Newspaper article International New York Times

Are There Any Unforgivable Sins in Literature?

Newspaper article International New York Times

Are There Any Unforgivable Sins in Literature?

Article excerpt

For me, the unforgivable sin is the assumption of certainty and the moral high ground.

For me, the unforgivable sin is the assumption of certainty and the moral high ground.

I once had the pedagogical good fortune of having a bad art teacher who was very good-looking and, in his mind, always in the right. He gave the cheerleaders shoulder massages, he challenged the boys to chess or wrestling, and on Fridays, instead of teaching the course materials, he devoted class time to Bible Jeopardy. Most of the questions came from the New Testament. This was at a public high school in Norman, Okla. I confess I really enjoyed winning at Bible Jeopardy, being the one who was right.

"You're a learned Christian," he said to me one afternoon.

I explained that I wasn't Christian, that I was Jewish. But I had often attended church on Sundays with friends.

"Oh, you're a heathen," he said. He clarified that he wasn't saying that it was a bad thing, just that, by definition, since I had not accepted Jesus Christ in my life -- not yet -- I was a heathen. That was the definition of "heathen," he declared.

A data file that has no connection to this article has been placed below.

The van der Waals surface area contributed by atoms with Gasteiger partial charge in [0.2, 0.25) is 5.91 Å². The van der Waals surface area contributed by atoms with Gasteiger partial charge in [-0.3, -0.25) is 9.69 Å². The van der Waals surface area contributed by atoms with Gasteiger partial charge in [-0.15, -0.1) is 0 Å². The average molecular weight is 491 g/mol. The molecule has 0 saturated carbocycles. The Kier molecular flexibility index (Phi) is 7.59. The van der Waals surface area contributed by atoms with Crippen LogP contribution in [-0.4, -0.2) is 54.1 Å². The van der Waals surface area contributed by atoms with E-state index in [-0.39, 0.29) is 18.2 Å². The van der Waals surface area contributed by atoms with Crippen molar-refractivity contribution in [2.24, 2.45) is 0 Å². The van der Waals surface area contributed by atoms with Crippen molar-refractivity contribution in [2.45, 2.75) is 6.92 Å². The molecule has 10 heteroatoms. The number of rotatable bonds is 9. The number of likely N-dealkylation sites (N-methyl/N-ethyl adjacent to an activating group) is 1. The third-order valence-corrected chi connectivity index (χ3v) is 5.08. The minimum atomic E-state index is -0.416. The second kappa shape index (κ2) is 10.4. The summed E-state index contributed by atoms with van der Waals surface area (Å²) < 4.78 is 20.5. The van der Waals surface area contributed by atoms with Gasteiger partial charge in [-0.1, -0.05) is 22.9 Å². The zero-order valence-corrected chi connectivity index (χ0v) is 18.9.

I said I didn't think that was the definition of "heathen." I said we should look up "heathen" in the dictionary. The dictionary in his office supported my side of the disagreement.

My good-looking teacher said different dictionaries say different things; he was unswayed.

O.K.

I dislike that this anecdote violates the basic anecdote rule, that the teller should come out looking weak and in error. But what I do like about this anecdote is that for years it has economically contained, for me, an idea about what makes for bad art, bad literature. For me, the unforgivable sin in literature is the same as that in life: the assumption of certainty and the moral high ground. That words like "righteous" and "pious" are often used to suggest the contrary of their original meaning is telling. I sometimes think that if my (basically nice) teacher had lacked the power of good looks, he would have been less deluded about his rightness. A position of power -- power from being attractive, power from heading a classroom -- is nearly inevitably accompanied by a slight stupidity of self-assuredness. …

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